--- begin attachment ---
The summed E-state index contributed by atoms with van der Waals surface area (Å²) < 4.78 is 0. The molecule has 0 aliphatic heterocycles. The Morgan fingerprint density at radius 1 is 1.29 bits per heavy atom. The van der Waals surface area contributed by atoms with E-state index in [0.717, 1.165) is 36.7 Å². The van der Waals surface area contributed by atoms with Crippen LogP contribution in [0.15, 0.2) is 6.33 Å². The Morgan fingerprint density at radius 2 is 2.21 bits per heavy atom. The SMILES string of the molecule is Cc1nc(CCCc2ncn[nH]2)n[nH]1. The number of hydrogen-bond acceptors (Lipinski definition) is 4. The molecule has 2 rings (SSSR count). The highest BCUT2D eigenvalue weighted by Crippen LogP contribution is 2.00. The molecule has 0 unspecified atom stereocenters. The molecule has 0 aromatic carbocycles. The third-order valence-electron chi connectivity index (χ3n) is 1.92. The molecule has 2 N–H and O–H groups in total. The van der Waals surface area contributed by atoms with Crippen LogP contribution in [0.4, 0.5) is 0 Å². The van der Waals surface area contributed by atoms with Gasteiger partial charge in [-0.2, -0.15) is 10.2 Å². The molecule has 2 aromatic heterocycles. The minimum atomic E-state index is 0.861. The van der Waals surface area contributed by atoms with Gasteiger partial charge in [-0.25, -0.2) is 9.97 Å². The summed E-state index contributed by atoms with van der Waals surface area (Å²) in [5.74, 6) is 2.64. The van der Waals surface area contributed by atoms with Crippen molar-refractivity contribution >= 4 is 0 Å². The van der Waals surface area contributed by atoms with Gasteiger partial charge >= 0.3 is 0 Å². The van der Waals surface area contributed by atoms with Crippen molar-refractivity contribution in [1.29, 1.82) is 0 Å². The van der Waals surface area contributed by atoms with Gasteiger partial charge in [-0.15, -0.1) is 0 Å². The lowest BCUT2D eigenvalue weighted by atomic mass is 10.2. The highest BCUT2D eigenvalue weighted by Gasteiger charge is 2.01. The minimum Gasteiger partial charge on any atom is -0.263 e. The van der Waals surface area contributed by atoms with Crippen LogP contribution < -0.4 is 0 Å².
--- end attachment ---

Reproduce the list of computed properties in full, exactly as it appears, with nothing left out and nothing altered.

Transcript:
The summed E-state index contributed by atoms with van der Waals surface area (Å²) < 4.78 is 0. The molecule has 0 aliphatic heterocycles. The Morgan fingerprint density at radius 1 is 1.29 bits per heavy atom. The van der Waals surface area contributed by atoms with E-state index in [0.717, 1.165) is 36.7 Å². The van der Waals surface area contributed by atoms with Crippen LogP contribution in [0.15, 0.2) is 6.33 Å². The Morgan fingerprint density at radius 2 is 2.21 bits per heavy atom. The SMILES string of the molecule is Cc1nc(CCCc2ncn[nH]2)n[nH]1. The number of hydrogen-bond acceptors (Lipinski definition) is 4. The molecule has 2 rings (SSSR count). The highest BCUT2D eigenvalue weighted by Crippen LogP contribution is 2.00. The molecule has 0 unspecified atom stereocenters. The molecule has 0 aromatic carbocycles. The third-order valence-electron chi connectivity index (χ3n) is 1.92. The molecule has 2 N–H and O–H groups in total. The van der Waals surface area contributed by atoms with Crippen LogP contribution in [0.4, 0.5) is 0 Å². The van der Waals surface area contributed by atoms with Gasteiger partial charge in [-0.2, -0.15) is 10.2 Å². The molecule has 2 aromatic heterocycles. The minimum atomic E-state index is 0.861. The van der Waals surface area contributed by atoms with Gasteiger partial charge in [-0.25, -0.2) is 9.97 Å². The summed E-state index contributed by atoms with van der Waals surface area (Å²) in [5.74, 6) is 2.64. The van der Waals surface area contributed by atoms with Crippen molar-refractivity contribution >= 4 is 0 Å². The van der Waals surface area contributed by atoms with Gasteiger partial charge >= 0.3 is 0 Å². The van der Waals surface area contributed by atoms with Crippen molar-refractivity contribution in [1.29, 1.82) is 0 Å². The van der Waals surface area contributed by atoms with Gasteiger partial charge in [-0.15, -0.1) is 0 Å². The lowest BCUT2D eigenvalue weighted by atomic mass is 10.2. The highest BCUT2D eigenvalue weighted by Gasteiger charge is 2.01. The minimum Gasteiger partial charge on any atom is -0.263 e. The van der Waals surface area contributed by atoms with Crippen LogP contribution < -0.4 is 0 Å².